Roger Lane uses the statistics on violent death in Philadelphia from 1839 to 1901 to study the behavior of the living. His extensive research into murder, suicide, and accident rates in Philadelphia provides an excellent factual foundation for his theories. A computerized study of every homicide indictment during the sixty-two years covered is the source of the most detailed information. Analysis of suicide and accident statistics reveals differences in behavior patterns between the sexes, the races, young and old, professional and laborer, native and immigrant, and how these patterns changed overtime.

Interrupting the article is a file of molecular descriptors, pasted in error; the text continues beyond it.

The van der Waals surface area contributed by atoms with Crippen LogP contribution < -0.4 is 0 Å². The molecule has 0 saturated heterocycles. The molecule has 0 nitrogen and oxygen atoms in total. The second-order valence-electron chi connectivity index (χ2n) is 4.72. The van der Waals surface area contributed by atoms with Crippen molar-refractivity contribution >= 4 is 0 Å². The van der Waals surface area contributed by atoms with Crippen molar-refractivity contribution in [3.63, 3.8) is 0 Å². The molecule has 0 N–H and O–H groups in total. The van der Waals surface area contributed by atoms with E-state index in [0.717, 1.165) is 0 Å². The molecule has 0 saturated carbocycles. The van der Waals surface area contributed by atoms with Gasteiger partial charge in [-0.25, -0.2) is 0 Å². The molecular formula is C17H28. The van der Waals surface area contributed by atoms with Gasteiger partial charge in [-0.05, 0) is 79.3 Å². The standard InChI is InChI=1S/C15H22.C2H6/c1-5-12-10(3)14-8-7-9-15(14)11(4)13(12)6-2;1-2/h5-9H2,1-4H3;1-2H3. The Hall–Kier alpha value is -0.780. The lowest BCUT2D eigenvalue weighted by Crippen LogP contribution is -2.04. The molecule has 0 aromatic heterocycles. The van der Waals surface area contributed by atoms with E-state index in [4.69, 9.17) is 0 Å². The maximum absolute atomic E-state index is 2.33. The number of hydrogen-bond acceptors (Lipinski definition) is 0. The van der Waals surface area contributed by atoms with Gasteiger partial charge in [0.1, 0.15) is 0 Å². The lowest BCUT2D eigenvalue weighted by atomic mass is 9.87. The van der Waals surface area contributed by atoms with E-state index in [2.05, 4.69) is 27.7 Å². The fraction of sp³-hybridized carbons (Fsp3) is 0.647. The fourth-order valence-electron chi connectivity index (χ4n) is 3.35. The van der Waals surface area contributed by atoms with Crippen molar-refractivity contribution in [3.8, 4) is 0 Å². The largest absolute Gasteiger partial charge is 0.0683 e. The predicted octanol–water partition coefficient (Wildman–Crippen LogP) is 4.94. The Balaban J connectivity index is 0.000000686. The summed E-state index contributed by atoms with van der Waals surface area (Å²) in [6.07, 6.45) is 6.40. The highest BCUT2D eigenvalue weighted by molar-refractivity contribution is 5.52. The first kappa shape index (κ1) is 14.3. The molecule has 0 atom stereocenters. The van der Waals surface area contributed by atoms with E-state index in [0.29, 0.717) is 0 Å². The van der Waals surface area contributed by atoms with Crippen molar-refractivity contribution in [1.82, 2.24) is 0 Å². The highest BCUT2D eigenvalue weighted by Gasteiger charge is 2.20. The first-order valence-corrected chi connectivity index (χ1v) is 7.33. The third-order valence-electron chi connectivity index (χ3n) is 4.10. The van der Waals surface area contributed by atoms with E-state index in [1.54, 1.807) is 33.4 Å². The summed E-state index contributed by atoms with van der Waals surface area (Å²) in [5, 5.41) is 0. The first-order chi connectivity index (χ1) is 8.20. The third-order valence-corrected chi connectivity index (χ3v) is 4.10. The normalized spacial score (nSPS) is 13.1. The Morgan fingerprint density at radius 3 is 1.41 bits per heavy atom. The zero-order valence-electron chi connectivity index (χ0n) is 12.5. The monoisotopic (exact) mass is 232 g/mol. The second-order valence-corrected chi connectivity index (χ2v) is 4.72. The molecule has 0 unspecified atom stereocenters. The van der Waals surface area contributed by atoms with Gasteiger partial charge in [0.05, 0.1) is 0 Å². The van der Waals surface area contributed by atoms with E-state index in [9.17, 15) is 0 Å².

Using both these group differences and the changing overall incidence of the three forms of death, Lane synthesizes a comprehensive theory of the influences of industrial urbanization on social behavior. He believes that the demands of the rising industrial system, as transmitted through factory, school, and bureaucracy, combined to socialize city dwellers in new ways, to raise the rate of suicide, and to lower rates of simple accident and murder. Finally, Lane suggests a relation between these developments and the violent disorder in the postindustrial city, which has lost the older mechanisms of socialization without finding any effective new ones. Original and probing, Lane’s combination of statistics and theory makes this a significant new work in social, urban, and medical history.